COMMENTARY| Meyers Leonard may not be a household name to those outside of Big Ten country. But he's gaining attention. The 7-footer's play was one of few positive for the Illinois Fighting Illini in 2011-12, when they finished ninth in the Big Ten (17-15, 6-12).
However, the fact that Leonard tips the scale at 240-245 pounds (varies from site to site) and is a towering specimen should be enough for him to get several, several early first-round looks during the 2012 NBA Draft, despite Illinois' struggles. He's projected to be the 12th overall pick (according to SI.com's Sam Amick), landing with the Milwaukee Bucks, who traded center Andrew Bogut to Golden State in March.
Perhaps the Bucks will look to replace Bogut with Leonard, who led the Big Ten with 60 blocks, finished second in rebounding (8.2 per game) and second in field goal percentage (.584).
Although just a sophomore with one solid year of college play under his belt, Leonard could find himself landing in the top 10, depending on how the draft shakes out. With the likes of UConn's Andre Drummond and North Carolina's Tyler Zeller anticipated to be drafted first, it's likely that Leonard will be the third center taken June 28.
Leonard is viewed as an ideal center by a handful of NBA draft web sites. The consensus opinion seems to be one of potential. Rather than judging Leonard by what he did in college, NBA enthusiasts should think of what Leonard will develop into.
He has a decent mid-range jump shot. That we know for sure. He was eighth in the Big Ten in 2011-12 with a true shooting percentage of .618. The true percentage calculates every shot, not just field goals. Simply put, Leonard made almost 62 percent of attempts, regardless of type. Part of Leonard's upside is the fact that he's a good free-throw shooter for a player his size, knocking down about 73 percent of shots from the stripe.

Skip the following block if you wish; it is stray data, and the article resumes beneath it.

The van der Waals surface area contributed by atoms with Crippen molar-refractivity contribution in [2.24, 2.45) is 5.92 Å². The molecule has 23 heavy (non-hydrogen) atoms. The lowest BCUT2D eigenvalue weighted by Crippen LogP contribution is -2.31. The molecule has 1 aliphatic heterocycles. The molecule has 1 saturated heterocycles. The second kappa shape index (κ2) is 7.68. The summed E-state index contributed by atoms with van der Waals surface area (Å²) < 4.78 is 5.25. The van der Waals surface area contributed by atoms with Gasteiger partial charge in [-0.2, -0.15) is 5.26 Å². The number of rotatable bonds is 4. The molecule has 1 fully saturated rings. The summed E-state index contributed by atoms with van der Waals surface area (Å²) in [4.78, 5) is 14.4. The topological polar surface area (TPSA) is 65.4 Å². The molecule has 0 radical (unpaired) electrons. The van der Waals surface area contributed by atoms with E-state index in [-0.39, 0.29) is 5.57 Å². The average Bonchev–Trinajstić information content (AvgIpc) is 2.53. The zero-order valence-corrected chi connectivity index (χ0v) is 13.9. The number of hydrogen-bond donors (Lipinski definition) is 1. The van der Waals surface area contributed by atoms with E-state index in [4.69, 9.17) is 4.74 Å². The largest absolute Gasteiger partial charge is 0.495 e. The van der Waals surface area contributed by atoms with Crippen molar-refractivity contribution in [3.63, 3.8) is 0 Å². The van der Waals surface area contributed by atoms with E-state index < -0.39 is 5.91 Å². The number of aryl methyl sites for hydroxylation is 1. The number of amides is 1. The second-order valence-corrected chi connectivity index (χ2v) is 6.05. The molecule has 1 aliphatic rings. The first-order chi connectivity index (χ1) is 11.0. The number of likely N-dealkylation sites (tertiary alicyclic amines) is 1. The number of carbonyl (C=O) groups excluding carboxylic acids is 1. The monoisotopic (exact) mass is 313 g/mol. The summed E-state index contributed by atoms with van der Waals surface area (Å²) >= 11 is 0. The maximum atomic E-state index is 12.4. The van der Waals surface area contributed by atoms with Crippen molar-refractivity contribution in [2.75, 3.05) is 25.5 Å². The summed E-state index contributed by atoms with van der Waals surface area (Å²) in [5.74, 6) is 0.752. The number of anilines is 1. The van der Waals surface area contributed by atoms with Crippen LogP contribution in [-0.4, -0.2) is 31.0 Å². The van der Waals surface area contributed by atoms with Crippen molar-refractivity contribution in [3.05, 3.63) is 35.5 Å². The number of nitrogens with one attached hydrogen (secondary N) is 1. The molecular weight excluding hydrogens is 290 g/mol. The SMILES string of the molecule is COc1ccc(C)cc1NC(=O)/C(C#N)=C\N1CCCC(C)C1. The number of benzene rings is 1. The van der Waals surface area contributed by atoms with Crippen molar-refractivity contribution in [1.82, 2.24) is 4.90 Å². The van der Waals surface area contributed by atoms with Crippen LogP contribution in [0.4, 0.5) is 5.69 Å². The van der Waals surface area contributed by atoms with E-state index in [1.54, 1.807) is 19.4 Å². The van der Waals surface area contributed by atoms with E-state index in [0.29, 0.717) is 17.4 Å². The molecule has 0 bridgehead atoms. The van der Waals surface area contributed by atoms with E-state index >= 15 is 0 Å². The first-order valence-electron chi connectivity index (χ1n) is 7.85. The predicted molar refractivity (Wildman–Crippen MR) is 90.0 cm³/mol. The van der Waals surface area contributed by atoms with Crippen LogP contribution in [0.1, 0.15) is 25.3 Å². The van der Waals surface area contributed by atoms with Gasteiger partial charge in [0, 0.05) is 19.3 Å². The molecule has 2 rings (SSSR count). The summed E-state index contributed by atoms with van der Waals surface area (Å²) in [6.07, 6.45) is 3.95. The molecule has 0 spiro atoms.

He has the ability, due to his style of play, to draw a lot of contact. In some cases, a center with that much intensity isn't always a great trait -- foul trouble will surely follow. But Leonard demonstrated the ability to control his lanky frame. Considering the position, coming in at ninth in the Big Ten in terms of total fouls suggests Leonard knows how and when to regulate his attitude -- just another positive trait for a potential early first-round pick.
A team like the Detroit Pistons could take a look at Leonard. The Pistons pick ninth in the draft, and are all but certain to take a center. However, some mock drafts have Detroit taking North Carolina power forward John Henson. But others have the Pistons selecting Zeller, who, in theory, would be the smarter choice considering college pedigree.
However, Leonard is a player that might be worth gambling on for teams with top 10 picks. There aren't many big men with the athleticism of Leonard. He's a budding defender a adequate scorer who should have a productive NBA career.
Adam Biggers has followed NCAA basketball for over 20 years, specifically the Big Ten Conference. He can be found on Twitter @AdamBiggers81.